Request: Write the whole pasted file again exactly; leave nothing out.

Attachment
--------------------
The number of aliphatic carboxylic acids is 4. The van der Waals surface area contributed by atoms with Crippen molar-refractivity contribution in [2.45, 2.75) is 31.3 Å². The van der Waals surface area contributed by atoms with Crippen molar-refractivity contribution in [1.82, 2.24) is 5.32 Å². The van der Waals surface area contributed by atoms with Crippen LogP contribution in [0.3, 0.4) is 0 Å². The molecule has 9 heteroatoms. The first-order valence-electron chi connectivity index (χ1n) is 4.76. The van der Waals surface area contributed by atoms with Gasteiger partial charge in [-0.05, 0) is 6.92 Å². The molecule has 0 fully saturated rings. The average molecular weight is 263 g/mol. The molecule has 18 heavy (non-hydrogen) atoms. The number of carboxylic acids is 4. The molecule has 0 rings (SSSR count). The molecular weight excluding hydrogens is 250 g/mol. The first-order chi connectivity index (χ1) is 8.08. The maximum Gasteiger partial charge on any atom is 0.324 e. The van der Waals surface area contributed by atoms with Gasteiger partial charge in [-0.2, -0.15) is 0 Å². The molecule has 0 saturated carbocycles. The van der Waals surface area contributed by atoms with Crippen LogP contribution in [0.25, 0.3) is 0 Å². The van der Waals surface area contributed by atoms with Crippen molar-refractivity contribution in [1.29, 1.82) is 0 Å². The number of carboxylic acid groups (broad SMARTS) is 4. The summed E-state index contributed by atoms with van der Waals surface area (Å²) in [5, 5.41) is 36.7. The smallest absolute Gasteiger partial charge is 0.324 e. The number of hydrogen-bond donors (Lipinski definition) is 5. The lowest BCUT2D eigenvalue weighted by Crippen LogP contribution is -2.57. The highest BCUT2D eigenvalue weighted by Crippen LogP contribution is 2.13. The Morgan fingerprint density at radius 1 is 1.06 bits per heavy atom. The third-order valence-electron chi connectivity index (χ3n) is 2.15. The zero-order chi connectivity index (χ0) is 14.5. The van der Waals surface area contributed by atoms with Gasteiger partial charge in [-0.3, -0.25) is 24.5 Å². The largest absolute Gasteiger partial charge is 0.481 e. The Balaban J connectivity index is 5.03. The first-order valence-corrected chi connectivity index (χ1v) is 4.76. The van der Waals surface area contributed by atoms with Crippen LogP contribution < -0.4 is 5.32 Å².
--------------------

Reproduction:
The number of aliphatic carboxylic acids is 4. The van der Waals surface area contributed by atoms with Crippen molar-refractivity contribution in [2.45, 2.75) is 31.3 Å². The van der Waals surface area contributed by atoms with Crippen molar-refractivity contribution in [1.82, 2.24) is 5.32 Å². The van der Waals surface area contributed by atoms with Crippen LogP contribution in [0.3, 0.4) is 0 Å². The molecule has 9 heteroatoms. The first-order valence-electron chi connectivity index (χ1n) is 4.76. The van der Waals surface area contributed by atoms with Gasteiger partial charge in [-0.05, 0) is 6.92 Å². The molecule has 0 fully saturated rings. The average molecular weight is 263 g/mol. The molecule has 18 heavy (non-hydrogen) atoms. The number of carboxylic acids is 4. The molecule has 0 rings (SSSR count). The molecular weight excluding hydrogens is 250 g/mol. The first-order chi connectivity index (χ1) is 8.08. The maximum Gasteiger partial charge on any atom is 0.324 e. The van der Waals surface area contributed by atoms with Gasteiger partial charge in [-0.2, -0.15) is 0 Å². The molecule has 0 saturated carbocycles. The van der Waals surface area contributed by atoms with Crippen LogP contribution in [0.25, 0.3) is 0 Å². The van der Waals surface area contributed by atoms with Crippen molar-refractivity contribution in [1.29, 1.82) is 0 Å². The number of carboxylic acid groups (broad SMARTS) is 4. The summed E-state index contributed by atoms with van der Waals surface area (Å²) in [5, 5.41) is 36.7. The smallest absolute Gasteiger partial charge is 0.324 e. The number of hydrogen-bond donors (Lipinski definition) is 5. The lowest BCUT2D eigenvalue weighted by Crippen LogP contribution is -2.57. The highest BCUT2D eigenvalue weighted by Crippen LogP contribution is 2.13. The Morgan fingerprint density at radius 1 is 1.06 bits per heavy atom. The third-order valence-electron chi connectivity index (χ3n) is 2.15. The zero-order chi connectivity index (χ0) is 14.5. The van der Waals surface area contributed by atoms with Gasteiger partial charge in [-0.3, -0.25) is 24.5 Å². The largest absolute Gasteiger partial charge is 0.481 e. The Balaban J connectivity index is 5.03. The first-order valence-corrected chi connectivity index (χ1v) is 4.76. The van der Waals surface area contributed by atoms with Crippen LogP contribution < -0.4 is 5.32 Å².